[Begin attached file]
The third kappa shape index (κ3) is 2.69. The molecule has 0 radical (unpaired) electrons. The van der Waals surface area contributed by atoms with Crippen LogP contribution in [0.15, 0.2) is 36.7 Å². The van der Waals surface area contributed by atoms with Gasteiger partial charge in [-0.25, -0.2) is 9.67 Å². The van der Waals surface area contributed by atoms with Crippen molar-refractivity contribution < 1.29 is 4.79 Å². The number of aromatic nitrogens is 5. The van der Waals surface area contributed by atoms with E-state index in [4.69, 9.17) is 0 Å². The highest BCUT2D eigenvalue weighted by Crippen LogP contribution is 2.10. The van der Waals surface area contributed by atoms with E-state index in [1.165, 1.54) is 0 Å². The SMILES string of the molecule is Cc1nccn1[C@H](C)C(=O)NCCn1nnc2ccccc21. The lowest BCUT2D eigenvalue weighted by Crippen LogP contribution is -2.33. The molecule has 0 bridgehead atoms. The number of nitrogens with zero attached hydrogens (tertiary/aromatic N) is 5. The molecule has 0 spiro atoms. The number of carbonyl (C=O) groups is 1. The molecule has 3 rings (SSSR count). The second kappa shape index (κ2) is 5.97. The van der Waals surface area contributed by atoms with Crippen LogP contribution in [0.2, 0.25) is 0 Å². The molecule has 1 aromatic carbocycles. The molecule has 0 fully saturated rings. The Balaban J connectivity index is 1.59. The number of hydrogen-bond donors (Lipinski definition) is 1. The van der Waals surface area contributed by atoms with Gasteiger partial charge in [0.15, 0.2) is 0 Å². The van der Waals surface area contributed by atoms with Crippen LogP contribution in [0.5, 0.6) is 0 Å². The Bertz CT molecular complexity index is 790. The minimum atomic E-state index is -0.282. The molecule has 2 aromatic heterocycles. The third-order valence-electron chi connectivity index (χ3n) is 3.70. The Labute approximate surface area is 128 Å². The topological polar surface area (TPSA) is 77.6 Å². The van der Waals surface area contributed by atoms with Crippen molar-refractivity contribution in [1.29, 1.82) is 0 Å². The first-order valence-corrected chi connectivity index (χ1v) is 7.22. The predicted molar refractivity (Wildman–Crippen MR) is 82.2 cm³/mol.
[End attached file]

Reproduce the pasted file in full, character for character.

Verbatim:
The third kappa shape index (κ3) is 2.69. The molecule has 0 radical (unpaired) electrons. The van der Waals surface area contributed by atoms with Crippen LogP contribution in [0.15, 0.2) is 36.7 Å². The van der Waals surface area contributed by atoms with Gasteiger partial charge in [-0.25, -0.2) is 9.67 Å². The van der Waals surface area contributed by atoms with Crippen molar-refractivity contribution < 1.29 is 4.79 Å². The number of aromatic nitrogens is 5. The van der Waals surface area contributed by atoms with E-state index in [4.69, 9.17) is 0 Å². The highest BCUT2D eigenvalue weighted by Crippen LogP contribution is 2.10. The van der Waals surface area contributed by atoms with E-state index in [1.165, 1.54) is 0 Å². The SMILES string of the molecule is Cc1nccn1[C@H](C)C(=O)NCCn1nnc2ccccc21. The lowest BCUT2D eigenvalue weighted by Crippen LogP contribution is -2.33. The molecule has 0 bridgehead atoms. The number of nitrogens with zero attached hydrogens (tertiary/aromatic N) is 5. The molecule has 0 spiro atoms. The number of carbonyl (C=O) groups is 1. The molecule has 3 rings (SSSR count). The second kappa shape index (κ2) is 5.97. The van der Waals surface area contributed by atoms with Crippen LogP contribution in [0.2, 0.25) is 0 Å². The molecule has 1 aromatic carbocycles. The molecule has 0 fully saturated rings. The Balaban J connectivity index is 1.59. The number of hydrogen-bond donors (Lipinski definition) is 1. The van der Waals surface area contributed by atoms with Gasteiger partial charge in [0.15, 0.2) is 0 Å². The van der Waals surface area contributed by atoms with Crippen LogP contribution in [0.5, 0.6) is 0 Å². The Bertz CT molecular complexity index is 790. The minimum atomic E-state index is -0.282. The molecule has 2 aromatic heterocycles. The third-order valence-electron chi connectivity index (χ3n) is 3.70. The Labute approximate surface area is 128 Å². The topological polar surface area (TPSA) is 77.6 Å². The van der Waals surface area contributed by atoms with Crippen molar-refractivity contribution in [1.29, 1.82) is 0 Å². The first-order valence-corrected chi connectivity index (χ1v) is 7.22. The predicted molar refractivity (Wildman–Crippen MR) is 82.2 cm³/mol.